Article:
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From the Winter Issue "Africa's Moment"
By Hasan Hatrash
Mecca: The Abraj al-Bait Towers, the world’s second tallest building and tallest clocktower, overlooks the Masjid al-Haram, the world’s largest mosque with the Kaaba, Islam’s most sacred shrine, at its heart.
MECCA, Saudi Arabia—Hajj, or pilgrimage, is the fifth pillar of Islam—a once-in-a-lifetime compulsory duty for every Muslim who is financially and physically capable. Each year, some four million people perform the hajj to Mecca, following a religious tradition started by the prophet Abraham as early as 2000 BCE and carried on by the prophet Mohammed when he cleansed the Kaaba, destroyed the idols, and re-ordained the building as the house of God in 630 CE. It was from this point that the hajj became one of Islam’s Five Pillars. It is at once a profound religious ceremony and a social phenomenon that brings together Muslims from every continent and every social and economic class in a shared experience unlike any other on earth.
Ghazi al-Sousi, a 27-year-old Palestinian whose family has lived in Saudi Arabia for two generations, is a direct descendant of the prophet Mohammed’s family. Like each pilgrim, he starts his first hajj by proclaiming his intention (niyyat) and donning the ihram, a two-piece white cloth. After declaring his intention, a pilgrim is permitted to wear nothing but the ihram.
Ghazi al-Sousi, a 27-year-old Palestinian, starts his hajj by proclaiming his intention (niyyat) and donning the ihram, a two-piece white cloth.
Al-Sousi and his fellow pilgrims start arriving in buses and begin with a more than three mile walk to Mecca.
The hajj has ballooned in size from 50,000 people in 1950 to 300,000 in 1965 to 400,000 in 1975. It did not cross the million mark until the mid-1990s, but in the past decade, about 2.5 million pilgrims from 160 nations have taken part each year. Not surprisingly, the Saudi Government only permits pilgrims to enter Mecca as a way to deal with the crowds. Every pilgrim must register with an official hajj group, which provides transport and licensed camps at the holy sites.
Pilgrims arrive in Mecca in the 12th month of the hijiri calendar, then plunge right into the ceremonies—performing tawaf of arrival, circling seven times around the sacred Kaaba, an immense marble cube set in the center of the Masjid al-Haram mosque in the center of Mecca. It is the most sacred site in Islam. Toward the Kaaba is where all Muslims must turn to pray five times each day.
Al-Sousi and millions of other pilgrims take a long, exhausting walk through the two-mile long al-Muaisim tunnel that links the far eastern side of Mecca to the walls known as jamarat.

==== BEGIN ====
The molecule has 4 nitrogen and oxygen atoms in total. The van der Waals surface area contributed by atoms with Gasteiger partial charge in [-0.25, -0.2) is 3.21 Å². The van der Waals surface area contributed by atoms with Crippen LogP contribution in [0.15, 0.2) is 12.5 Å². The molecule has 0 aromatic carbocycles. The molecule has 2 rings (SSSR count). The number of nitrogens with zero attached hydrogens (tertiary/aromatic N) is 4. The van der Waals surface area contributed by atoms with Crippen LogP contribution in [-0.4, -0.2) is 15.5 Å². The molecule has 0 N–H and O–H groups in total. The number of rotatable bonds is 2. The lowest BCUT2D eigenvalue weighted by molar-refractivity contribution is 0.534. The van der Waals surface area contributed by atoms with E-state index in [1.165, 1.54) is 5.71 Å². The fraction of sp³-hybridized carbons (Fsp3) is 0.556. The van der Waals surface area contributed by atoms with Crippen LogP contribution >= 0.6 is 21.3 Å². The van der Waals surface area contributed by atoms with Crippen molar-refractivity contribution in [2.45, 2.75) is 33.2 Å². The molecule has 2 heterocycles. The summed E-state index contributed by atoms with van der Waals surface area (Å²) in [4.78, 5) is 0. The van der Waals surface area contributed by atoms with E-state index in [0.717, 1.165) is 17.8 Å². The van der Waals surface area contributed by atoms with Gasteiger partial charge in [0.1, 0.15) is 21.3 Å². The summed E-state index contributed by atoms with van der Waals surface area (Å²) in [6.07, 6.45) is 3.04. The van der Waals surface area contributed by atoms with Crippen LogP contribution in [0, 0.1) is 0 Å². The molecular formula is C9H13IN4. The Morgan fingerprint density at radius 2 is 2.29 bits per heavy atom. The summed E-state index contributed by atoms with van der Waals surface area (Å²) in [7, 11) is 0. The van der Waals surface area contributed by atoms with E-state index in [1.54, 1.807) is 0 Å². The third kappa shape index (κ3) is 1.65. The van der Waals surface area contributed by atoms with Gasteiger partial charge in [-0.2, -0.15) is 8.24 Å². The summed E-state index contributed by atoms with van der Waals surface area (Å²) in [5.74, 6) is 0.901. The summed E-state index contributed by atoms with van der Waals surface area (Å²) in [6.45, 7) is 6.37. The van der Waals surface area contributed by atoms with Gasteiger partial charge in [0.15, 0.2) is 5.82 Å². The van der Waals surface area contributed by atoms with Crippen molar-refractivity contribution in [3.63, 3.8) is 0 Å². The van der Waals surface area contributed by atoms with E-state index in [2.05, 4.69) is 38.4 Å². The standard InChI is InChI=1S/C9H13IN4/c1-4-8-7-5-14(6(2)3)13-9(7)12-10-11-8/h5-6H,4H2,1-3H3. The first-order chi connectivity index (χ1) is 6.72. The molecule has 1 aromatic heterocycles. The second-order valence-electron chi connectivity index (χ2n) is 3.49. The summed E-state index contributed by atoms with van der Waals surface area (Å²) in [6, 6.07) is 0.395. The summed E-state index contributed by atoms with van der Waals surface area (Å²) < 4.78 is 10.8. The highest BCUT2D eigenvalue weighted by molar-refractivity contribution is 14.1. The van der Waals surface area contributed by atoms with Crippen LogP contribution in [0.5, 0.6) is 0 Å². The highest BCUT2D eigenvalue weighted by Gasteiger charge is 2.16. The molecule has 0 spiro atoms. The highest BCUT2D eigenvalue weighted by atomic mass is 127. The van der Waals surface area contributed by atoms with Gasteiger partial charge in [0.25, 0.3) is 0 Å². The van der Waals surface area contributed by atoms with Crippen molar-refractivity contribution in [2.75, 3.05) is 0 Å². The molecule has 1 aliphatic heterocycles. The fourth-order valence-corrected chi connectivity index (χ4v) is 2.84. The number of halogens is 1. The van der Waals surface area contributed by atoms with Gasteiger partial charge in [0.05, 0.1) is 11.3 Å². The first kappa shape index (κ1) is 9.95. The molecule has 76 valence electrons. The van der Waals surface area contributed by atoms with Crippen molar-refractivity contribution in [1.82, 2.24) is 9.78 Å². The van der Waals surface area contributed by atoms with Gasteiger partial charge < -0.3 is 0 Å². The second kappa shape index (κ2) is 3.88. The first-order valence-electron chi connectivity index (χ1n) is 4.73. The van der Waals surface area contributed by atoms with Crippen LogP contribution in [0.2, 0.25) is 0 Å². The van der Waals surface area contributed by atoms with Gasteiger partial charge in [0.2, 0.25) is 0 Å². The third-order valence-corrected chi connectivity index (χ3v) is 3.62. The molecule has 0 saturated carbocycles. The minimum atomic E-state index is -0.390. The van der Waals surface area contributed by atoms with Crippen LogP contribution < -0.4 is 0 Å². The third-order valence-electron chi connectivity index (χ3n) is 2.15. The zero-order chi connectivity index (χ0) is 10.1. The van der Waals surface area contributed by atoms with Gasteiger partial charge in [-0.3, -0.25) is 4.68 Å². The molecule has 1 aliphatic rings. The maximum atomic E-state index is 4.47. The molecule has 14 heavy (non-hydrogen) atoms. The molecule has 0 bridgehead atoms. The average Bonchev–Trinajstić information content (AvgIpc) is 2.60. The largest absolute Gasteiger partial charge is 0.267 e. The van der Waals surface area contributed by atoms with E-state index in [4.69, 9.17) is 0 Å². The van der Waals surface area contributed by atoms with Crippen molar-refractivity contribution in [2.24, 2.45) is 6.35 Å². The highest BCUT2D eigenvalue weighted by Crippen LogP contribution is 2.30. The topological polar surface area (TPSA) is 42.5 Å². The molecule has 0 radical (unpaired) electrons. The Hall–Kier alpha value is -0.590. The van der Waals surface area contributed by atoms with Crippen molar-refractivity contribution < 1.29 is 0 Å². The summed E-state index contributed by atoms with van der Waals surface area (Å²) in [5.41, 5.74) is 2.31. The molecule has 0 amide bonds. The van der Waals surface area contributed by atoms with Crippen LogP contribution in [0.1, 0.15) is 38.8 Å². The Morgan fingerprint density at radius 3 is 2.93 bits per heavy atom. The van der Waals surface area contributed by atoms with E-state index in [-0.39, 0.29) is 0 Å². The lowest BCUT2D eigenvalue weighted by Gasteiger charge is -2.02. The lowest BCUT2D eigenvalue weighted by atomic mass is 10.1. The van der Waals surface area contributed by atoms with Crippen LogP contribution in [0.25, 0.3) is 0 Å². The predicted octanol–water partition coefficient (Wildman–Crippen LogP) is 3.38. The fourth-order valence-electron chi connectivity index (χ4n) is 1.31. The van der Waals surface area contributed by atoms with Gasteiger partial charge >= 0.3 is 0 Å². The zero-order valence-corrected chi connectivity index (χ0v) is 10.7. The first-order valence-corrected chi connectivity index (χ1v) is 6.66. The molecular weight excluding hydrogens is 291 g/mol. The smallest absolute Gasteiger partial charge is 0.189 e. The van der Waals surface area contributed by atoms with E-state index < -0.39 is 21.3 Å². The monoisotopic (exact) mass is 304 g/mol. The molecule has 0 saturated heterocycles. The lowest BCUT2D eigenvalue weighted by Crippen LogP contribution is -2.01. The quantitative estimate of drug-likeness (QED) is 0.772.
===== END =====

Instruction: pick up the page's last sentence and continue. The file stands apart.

CALL TO PRAYERS
As the call for dawn prayers is announced by the muezzin’s cry, pilgrims flock to Arafat, the beginning stage of hajj. Quickly, the four-square-mile area is filled with millions of pilgrims—each supplicating Allah for forgiveness and praying for personal prosperity. Ghazi decides to stay in his camp to avoid the congested lanes of Arafat, where hordes of international pilgrims flock toward the Mosque of Namirah to perform noon prayers. Ghazi quickly completes most of his hajj rituals. All that remains are three sessions of stoning the devil—casting seven pebbles each time at three walls in the city of Mina, just east of Mecca—over the next two days, though this may be stretched to three depending on the pilgrim’s stamina. Being young, Ghazi decides he wants to finish his duties early. On the 11th and 12th day of Dhul Hijja (the month in the Islamic calendar when the hajj takes place), Ghazi walks the long walk to the Jamarat, the three walls representing the devil. On the night of the 12th, after performing the third and final stoning, Ghazi goes to the Grand Mosque for the farewell tawaf—the Tawaf Alwada.
The meaning of hajj, Ghazi concludes, can be understood only by performing it. “I feel new, strong, and fresh,” he says, adding that the gathering of international visitors, who are all wearing the same dress both rich and poor, is what gives this event its power and meaning. It should not be seen as a threat to non-Muslims, rather a means of giving support to millions who seek something spiritual to hold onto. “I’ve never been put in such a test of physical and mental abilities,” Ghazi says.
Al-Sousi’s camp, a tent city called Mina, covers an area of more than four square miles and contains more than 100,000 air conditioned tents, providing temporary accommodation for pilgrims and relief from the blazing desert heat.
In Mina, al-Sousi collects pebbles for the first of three stoning rituals based on legend that Abraham cast stones at the devil that came between him and the command that Allah had sent him.
Pilgrims shave after they have participated in a stoning the first of three times. At night, after a frantic search, he finds a pilgrim near his camp who offers a free shave in return for a prayer.
After a long and exhausting walk, al-Sousi and other pilgrims reach the Jamarat and cast their stones at the first wall known as Jamrat al-Aqaba.
Al-Sousi seeks solitude on one of the mountains overlooking Mina. After navigating the huge crowds of the stoning ceremonies, a few pilgrims climb above the busy tent city to pray in peace and isolation before returning to their homes.
Hasan Hatrash is a Saudi Arabia-based photojournalist.
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